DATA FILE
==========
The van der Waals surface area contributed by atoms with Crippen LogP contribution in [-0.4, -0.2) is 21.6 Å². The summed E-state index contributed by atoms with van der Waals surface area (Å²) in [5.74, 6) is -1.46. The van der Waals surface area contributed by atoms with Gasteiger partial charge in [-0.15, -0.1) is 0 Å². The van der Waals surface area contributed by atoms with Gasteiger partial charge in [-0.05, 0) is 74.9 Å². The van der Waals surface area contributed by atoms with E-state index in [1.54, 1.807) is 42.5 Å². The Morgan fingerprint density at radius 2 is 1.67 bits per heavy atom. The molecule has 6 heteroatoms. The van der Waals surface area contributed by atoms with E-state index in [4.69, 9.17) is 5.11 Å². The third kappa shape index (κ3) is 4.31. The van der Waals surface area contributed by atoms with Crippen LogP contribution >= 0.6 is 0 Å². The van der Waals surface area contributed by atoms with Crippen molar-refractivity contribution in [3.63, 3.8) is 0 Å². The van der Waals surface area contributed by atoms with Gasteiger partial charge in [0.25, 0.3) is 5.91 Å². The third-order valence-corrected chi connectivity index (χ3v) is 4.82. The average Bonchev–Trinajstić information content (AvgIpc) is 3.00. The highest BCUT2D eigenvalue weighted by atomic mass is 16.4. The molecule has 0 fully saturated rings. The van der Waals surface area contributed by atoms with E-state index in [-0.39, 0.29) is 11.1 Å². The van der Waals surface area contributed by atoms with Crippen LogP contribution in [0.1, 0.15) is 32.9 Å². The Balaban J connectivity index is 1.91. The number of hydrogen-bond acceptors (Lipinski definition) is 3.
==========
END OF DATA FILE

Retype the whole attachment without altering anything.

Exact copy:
The van der Waals surface area contributed by atoms with Crippen LogP contribution in [-0.4, -0.2) is 21.6 Å². The summed E-state index contributed by atoms with van der Waals surface area (Å²) in [5.74, 6) is -1.46. The van der Waals surface area contributed by atoms with Gasteiger partial charge in [-0.15, -0.1) is 0 Å². The van der Waals surface area contributed by atoms with Gasteiger partial charge in [-0.05, 0) is 74.9 Å². The van der Waals surface area contributed by atoms with E-state index in [1.54, 1.807) is 42.5 Å². The Morgan fingerprint density at radius 2 is 1.67 bits per heavy atom. The molecule has 6 heteroatoms. The van der Waals surface area contributed by atoms with E-state index in [4.69, 9.17) is 5.11 Å². The third kappa shape index (κ3) is 4.31. The van der Waals surface area contributed by atoms with Crippen LogP contribution >= 0.6 is 0 Å². The van der Waals surface area contributed by atoms with Crippen molar-refractivity contribution in [3.63, 3.8) is 0 Å². The van der Waals surface area contributed by atoms with Gasteiger partial charge in [0.25, 0.3) is 5.91 Å². The third-order valence-corrected chi connectivity index (χ3v) is 4.82. The average Bonchev–Trinajstić information content (AvgIpc) is 3.00. The highest BCUT2D eigenvalue weighted by atomic mass is 16.4. The molecule has 0 fully saturated rings. The van der Waals surface area contributed by atoms with E-state index in [-0.39, 0.29) is 11.1 Å². The van der Waals surface area contributed by atoms with Crippen LogP contribution in [0.1, 0.15) is 32.9 Å². The Balaban J connectivity index is 1.91. The number of hydrogen-bond acceptors (Lipinski definition) is 3.